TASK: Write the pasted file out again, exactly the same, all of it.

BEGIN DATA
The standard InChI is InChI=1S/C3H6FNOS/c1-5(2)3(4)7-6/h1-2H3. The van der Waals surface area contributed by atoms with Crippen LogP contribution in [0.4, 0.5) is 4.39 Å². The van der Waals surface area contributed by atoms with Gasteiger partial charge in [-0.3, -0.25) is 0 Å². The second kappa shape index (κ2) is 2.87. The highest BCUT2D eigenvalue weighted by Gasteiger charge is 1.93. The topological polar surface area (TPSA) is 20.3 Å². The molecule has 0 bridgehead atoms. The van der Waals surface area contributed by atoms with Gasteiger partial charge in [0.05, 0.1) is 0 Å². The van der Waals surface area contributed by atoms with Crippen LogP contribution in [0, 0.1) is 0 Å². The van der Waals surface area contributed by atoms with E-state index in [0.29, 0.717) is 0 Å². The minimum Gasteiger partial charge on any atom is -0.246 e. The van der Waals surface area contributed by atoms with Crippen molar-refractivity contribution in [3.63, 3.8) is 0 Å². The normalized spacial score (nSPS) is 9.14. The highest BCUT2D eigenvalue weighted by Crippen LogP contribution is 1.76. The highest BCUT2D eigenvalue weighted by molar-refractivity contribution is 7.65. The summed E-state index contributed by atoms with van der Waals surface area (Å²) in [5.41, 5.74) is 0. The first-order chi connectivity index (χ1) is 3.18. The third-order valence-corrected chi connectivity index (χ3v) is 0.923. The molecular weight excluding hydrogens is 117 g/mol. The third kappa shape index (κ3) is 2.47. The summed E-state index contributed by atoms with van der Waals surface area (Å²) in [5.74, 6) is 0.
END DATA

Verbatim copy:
The standard InChI is InChI=1S/C3H6FNOS/c1-5(2)3(4)7-6/h1-2H3. The van der Waals surface area contributed by atoms with Crippen LogP contribution in [0.4, 0.5) is 4.39 Å². The van der Waals surface area contributed by atoms with Gasteiger partial charge in [-0.3, -0.25) is 0 Å². The second kappa shape index (κ2) is 2.87. The highest BCUT2D eigenvalue weighted by Gasteiger charge is 1.93. The topological polar surface area (TPSA) is 20.3 Å². The molecule has 0 bridgehead atoms. The van der Waals surface area contributed by atoms with Gasteiger partial charge in [0.05, 0.1) is 0 Å². The van der Waals surface area contributed by atoms with Crippen LogP contribution in [0, 0.1) is 0 Å². The van der Waals surface area contributed by atoms with E-state index in [0.29, 0.717) is 0 Å². The minimum Gasteiger partial charge on any atom is -0.246 e. The van der Waals surface area contributed by atoms with Crippen molar-refractivity contribution in [3.63, 3.8) is 0 Å². The normalized spacial score (nSPS) is 9.14. The highest BCUT2D eigenvalue weighted by Crippen LogP contribution is 1.76. The highest BCUT2D eigenvalue weighted by molar-refractivity contribution is 7.65. The summed E-state index contributed by atoms with van der Waals surface area (Å²) in [5.41, 5.74) is 0. The first-order chi connectivity index (χ1) is 3.18. The third-order valence-corrected chi connectivity index (χ3v) is 0.923. The molecular weight excluding hydrogens is 117 g/mol. The third kappa shape index (κ3) is 2.47. The summed E-state index contributed by atoms with van der Waals surface area (Å²) in [5.74, 6) is 0.